are various authorities under which the Secretary of the U.S. Department of Health and Human Services (HHS) may, upon the request of a state, allow the state to receive federal Medicaid matching funds for its expenditures even though it is no longer in compliance with certain requirements or limitations of federal Medicaid statute. Waivers provide states an avenue to test new or current demonstrations to delivery and pay for healthcare services. There are four primary types of waivers and demonstration projects, including 1115 research and demonstration projects, 1915(b) managed care waivers, 1915(c) home and community-based services waivers, and concurrent 1915(b) and (c) waivers. 95
[glossary]. New York, NY: Author, 306.
Rockville, MD: Author, 286-7.
[definitions]. Alexandria, VA: Author, 4.
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9. National Health Policy Forum. The Basics-Medicaid Waivers and Budget Neutrality (August 26, 2009). Washington, DC. The George Washington University. Retrieved on May 8, 2012, from http://www.nhpf.org/library/the-basics/Basics_MedicaidBudgetNeut_08-26-09.pdf.
11. U.S. Department of Health and Human Services. Assistant Secretary of Planning and Evaluation. Glossary of Terms. Retrieved on May 8, 2012, from http://aspe.hhs.gov/daltcp/diction.shtml#C.
12. U.S. Department of Health and Human Services. Assistant Secretary of Planning and Evaluation. Glossary of Terms. Retrieved on May 8, 2012, from http://aspe.hhs.gov/daltcp/diction.shtml#C.
13. National Association of State Mental Health Program Directors Research Intitute, Inc. (1996). Proposed new HCPCS procedure codes for mental health services [definitions]. Alexandria, VA: Author, 3.
14. U.S. Department of Health and Human Services. Assistant Secretary of Planning and Evaluation. Glossary of Terms. Retrieved on May 8, 2012, from http://aspe.hhs.gov/daltcp/diction.shtml#C.
16. Note: Because of the evolving use of language, and differences in individual preferences, it is usually best to allow persons receiving behavioral health services to self-identify using whatever terminology, if any, (e.g., consumer, survivor, person in recovery, ex-patient, etc.) that they prefer.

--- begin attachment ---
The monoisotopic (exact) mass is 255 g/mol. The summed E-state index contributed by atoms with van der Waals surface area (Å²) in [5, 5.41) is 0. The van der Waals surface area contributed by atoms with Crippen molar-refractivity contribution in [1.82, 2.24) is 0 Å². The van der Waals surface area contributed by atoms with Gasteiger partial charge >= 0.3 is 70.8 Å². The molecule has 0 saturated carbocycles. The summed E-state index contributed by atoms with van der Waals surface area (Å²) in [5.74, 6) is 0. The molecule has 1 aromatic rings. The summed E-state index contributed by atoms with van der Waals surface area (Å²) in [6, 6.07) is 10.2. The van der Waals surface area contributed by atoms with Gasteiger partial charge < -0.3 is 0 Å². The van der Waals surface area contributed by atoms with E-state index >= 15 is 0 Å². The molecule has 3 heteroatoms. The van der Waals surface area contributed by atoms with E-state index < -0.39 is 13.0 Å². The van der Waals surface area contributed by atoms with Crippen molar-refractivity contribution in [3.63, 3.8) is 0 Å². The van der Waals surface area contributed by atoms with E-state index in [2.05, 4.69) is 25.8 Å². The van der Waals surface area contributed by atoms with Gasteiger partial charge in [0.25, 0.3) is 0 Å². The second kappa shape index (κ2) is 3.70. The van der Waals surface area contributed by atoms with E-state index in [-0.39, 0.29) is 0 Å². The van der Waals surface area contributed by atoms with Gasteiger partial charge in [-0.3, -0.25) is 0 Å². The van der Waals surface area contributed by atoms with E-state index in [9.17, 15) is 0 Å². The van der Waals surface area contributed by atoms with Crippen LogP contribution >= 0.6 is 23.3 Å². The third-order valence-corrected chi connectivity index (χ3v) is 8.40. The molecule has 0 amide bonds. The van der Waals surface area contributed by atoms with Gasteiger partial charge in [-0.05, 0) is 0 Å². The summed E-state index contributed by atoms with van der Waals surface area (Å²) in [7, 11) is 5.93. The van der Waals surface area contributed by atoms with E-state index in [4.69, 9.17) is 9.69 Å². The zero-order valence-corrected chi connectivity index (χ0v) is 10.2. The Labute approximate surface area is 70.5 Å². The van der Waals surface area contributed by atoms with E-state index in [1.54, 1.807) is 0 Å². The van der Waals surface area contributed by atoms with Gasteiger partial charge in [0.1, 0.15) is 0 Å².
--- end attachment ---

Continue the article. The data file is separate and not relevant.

18. U.S. Department of Health and Human Services. Assistant Secretary of Planning and Evaluation. Glossary of Terms. Retrieved on May 8, 2012, from http://aspe.hhs.gov/daltcp/diction.shtml#C.
21. U.S. Department of Health and Human Services, Office of Minority Health. (2012). What is Cultural Competency? Retrieved May 7, 2012, from http://minorityhealth.hhs.gov/templates/browse.aspx?lvl=2&lvlID=11.
24. U.S. Department of Health and Human Services. Assistant Secretary of Planning and Evaluation. Glossary of Terms. Retrieved on May 8, 2012, from http://aspe.hhs.gov/daltcp/diction.shtml#C.
25. American Psychiatric Association. (2012). DSM. Retrieved May 7, 2012, from http://www.psychiatry.org/practice/dsm.
26.Discharge Planning Associations. What is Discharge Planning. Retrieved on May 8, 2012, from http://www.dischargeplanning.org.au/.
27. U.S. Department of Health and Human Services. The American Recovery and Reinvestment Act of 2009-Disproportiante Share Hospital (DSH). Retrieved on May 8, 2012, from http://www.hhs.gov/recovery/cms/dsh.html.